Frederick L. Boyce
Frederick L. Boyce was not a moron.

That was abundantly clear to anyone who met him as an adult. But not until four days before he died did the state of Massachusetts officially declare he was not mentally retarded 57 years after the Commonwealth clinically diagnosed him as a moron and sent him to the Walter E. Fernald State School in Waltham.

Beginning when he was 8, Mr. Boyce spent a dozen years at the facility, infamous for mistreating residents and subjecting them to radiation experiments.

Fernald was just a nightmare, Mr. Boyce said during a 1994 television interview. We were always praying and hoping that someone would come there and expose the place.

Mr. Boyce, who helped pull back a curtain that had shrouded an era of faulty retardation diagnoses and unethical treatment of children, died of colon cancer May 6 at Colonial Rehabilitation and Nursing Center in Weymouth, Mass. He was 65.

When he wasn ' t on the road for his job as a carnival barker, Mr. Boyce lived in a house he bought in Norwell, Mass., more than 35 years ago. It was the only real home he ever had.

For all that he lost, he created a life that was incredibly rich, and the wealth in it had nothing to do with money or status or any of the things that people usually use to measure success, said Michael D ' Antonio, who wrote a book about Fernald. It had everything to do with his integrity and his heart. The guy was pretty amazing.

Given what he went through in his life, to be able to remain positive, affirming, and create more positive change will be a great legacy that he leaves to all of us, said Gerald J. Morrissey Jr., commissioner of the state Department of Retardation.

D ' Antonio ' s 2004 book, The State Boys Rebellion, chronicles what happened at Fernald, the nation ' s first state home for people deemed feebleminded. The story is told in part through the life and memories of Mr. Boyce.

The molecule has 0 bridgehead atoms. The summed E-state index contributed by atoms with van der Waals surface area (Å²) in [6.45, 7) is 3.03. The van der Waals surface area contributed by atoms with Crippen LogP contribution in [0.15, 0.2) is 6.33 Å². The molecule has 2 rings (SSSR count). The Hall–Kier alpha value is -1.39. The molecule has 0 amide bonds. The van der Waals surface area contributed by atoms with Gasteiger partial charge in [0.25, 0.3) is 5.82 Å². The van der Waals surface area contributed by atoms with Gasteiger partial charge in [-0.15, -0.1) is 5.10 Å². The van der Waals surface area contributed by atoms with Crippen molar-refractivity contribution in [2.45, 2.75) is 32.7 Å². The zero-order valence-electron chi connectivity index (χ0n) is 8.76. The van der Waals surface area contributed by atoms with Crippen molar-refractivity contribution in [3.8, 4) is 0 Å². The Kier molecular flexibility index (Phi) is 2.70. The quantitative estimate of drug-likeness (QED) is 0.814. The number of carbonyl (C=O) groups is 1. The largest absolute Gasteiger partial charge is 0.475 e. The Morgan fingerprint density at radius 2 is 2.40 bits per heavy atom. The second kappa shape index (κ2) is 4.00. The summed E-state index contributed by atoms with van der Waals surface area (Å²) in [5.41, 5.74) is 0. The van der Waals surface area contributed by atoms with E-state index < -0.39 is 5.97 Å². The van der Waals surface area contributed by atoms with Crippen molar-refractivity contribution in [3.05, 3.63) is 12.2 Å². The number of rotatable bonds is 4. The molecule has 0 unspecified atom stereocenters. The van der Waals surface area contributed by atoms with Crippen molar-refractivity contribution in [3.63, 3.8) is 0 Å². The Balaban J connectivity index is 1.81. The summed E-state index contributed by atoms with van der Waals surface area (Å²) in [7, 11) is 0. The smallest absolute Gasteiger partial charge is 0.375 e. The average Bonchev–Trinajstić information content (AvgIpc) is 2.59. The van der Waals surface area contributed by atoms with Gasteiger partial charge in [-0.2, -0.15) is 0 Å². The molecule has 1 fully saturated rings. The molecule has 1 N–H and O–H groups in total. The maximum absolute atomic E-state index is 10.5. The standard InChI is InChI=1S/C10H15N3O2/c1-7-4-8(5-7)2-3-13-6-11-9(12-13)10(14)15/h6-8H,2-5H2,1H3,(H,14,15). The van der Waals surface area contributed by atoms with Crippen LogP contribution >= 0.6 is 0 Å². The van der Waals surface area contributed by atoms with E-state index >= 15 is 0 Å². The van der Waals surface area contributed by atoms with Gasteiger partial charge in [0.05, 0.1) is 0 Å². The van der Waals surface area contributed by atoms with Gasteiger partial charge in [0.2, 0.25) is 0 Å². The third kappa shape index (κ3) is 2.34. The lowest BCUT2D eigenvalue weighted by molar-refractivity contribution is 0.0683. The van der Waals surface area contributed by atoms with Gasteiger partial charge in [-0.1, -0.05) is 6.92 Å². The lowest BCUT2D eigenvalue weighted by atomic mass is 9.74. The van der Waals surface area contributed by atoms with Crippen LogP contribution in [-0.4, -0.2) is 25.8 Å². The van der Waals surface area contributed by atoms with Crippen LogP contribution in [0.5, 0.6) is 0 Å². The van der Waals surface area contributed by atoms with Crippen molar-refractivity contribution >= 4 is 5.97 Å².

His father committed suicide before he was born in 1941. His alcoholic mother left her two sons alone in a Boston apartment when Mr. Boyce was 8 months old, and the state placed the children in foster care. Mr. Boyce moved in and out of several foster homes before he was given intelligence exams that set him on the road to Fernald. Barely schooled and easily frightened, he fared poorly on tests that years later would be discredited.

Mr. Boyce ' s case record upon his admission to Fernald in 1949 listed his final diagnosis as Dull Normal and his clinical diagnosis as Familial-Moron.

Hardly a school, Fernald provided a scant education. The residents many of whom, like Mr. Boyce, were actually of normal intelligence had to perform menial labor, such as picking beans. Some school employees were bullies or insisted on sexual favors.

During his years at Fernald, researchers working with a grant from Quaker Oats Co., spiked the breakfasts of some residents with radiation as part of nutrition experiments. The Massachusetts Institute of Technology and Quaker Oats paid a settlement in the 1990s that worked out to $50,000 to $65,000 for each participant in a class-action lawsuit.

In 1995, President Clinton formally apologized to dozens of former residents who had been subjected to the experiments.